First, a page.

I have been blessed with good health and hardly ever get ill. Now that I am an old man, some things don’t work quite as good as they used to, but I really don’t have anything to complain about. I don’t have any of the chronic conditions that many of my contemporaries have. So, It I find a little something wrong, I have to make a big deal out of it.
On Valentine’s Day, I wrote a post about compensating. The upshot was that I injured my shoulder by falling from a ladder last Father’s Day, but learned to live with it by compensating, i.e., finding different ways to do things to avoid the pain. I got by pretty well for about seven months, though I was feeling significant pain when sleeping and playing guitar.
At my regular checkup, my doctor recommended physical therapy. Yet, after nine sessions there was no lasting improvement. My therapist recommended seeing an orthopedist. After x-rays and an exam, the good doctor believed I had a torn rotator cuff. The recovery period for that surgery is four to six months. All my hobbies and pursuits (and most of life’s activities) require the use of my right arm. So, I was filled with a bit of dread at that point.
The next step was an MRI. The results indicated two small tears and a lot of inflammation and various itises. No surgery was required, but a cortisone shot followed by PT (again) was the recommended treatment. I was so thankful; I almost threw a party.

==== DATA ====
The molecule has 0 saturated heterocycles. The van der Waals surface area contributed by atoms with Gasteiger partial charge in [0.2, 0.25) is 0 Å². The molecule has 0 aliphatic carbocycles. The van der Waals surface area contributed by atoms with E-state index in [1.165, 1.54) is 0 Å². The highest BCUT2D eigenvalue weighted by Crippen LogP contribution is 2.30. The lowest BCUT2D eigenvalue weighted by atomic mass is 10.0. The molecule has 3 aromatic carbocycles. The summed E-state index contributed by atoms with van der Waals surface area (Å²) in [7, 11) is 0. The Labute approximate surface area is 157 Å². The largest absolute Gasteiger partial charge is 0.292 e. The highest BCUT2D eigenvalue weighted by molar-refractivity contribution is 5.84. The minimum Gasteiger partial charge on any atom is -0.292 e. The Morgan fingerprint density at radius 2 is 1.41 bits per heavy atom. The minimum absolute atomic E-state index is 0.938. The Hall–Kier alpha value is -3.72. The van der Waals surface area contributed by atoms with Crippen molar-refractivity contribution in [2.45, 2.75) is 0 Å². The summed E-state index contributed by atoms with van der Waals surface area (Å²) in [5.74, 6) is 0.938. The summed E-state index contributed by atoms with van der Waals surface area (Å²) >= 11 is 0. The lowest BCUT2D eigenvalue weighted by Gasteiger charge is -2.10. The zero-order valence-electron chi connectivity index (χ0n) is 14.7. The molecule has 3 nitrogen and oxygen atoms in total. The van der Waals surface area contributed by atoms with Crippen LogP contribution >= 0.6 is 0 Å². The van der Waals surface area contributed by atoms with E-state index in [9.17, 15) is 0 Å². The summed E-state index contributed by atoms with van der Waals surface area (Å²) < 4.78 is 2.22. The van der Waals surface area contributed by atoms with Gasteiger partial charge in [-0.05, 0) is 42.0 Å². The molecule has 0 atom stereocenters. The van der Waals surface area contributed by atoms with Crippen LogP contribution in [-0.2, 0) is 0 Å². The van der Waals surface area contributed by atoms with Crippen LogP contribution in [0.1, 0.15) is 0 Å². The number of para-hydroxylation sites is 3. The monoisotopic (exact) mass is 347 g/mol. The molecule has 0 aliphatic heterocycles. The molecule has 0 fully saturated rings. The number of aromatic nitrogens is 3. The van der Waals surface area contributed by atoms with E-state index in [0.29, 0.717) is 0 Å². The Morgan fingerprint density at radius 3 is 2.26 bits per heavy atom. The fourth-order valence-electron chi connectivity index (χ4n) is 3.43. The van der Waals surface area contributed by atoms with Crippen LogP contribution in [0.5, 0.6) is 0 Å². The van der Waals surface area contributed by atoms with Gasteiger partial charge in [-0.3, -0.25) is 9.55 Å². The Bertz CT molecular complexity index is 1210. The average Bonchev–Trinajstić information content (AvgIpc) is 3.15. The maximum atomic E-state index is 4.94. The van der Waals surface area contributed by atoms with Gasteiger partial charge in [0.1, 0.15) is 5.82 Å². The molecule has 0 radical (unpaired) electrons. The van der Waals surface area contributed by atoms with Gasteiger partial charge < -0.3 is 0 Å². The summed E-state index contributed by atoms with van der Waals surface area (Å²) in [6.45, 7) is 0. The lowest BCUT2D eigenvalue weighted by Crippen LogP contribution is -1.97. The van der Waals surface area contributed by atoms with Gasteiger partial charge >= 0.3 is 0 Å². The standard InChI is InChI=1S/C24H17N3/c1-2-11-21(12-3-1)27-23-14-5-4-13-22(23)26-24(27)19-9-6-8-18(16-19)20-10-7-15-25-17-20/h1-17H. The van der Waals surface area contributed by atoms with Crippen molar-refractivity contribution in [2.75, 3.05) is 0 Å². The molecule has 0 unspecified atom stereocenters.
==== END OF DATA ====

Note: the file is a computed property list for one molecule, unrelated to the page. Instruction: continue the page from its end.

I told a friend about my injury and needed injection and she confided she had the same injury and got the cortisone injection. (We old people love comparing stories about our ailments.) In vivid detail, she described how unbelievable excruciating it was to get the shot. She was beside herself in pain and drew back with her good arm and hit the doctor as hard as she could. She said he was surprised.
I was really dreading the injection and have no idea why my experience was so different, but the pain from the shot was so slight and brief, I asked the Physician’s Assistant if she was sure she was done.
The injection knocked the pain way down and I am back at PT to regain all my range of motion and re-learn how to use my shoulder properly after eighth months of compensating. It feels fine, almost a hundred percent.
I am ecstatic about all of this and am getting a lot of mileage out it, having written about it twice now. Plus, I didn’t want to write about anything serious today.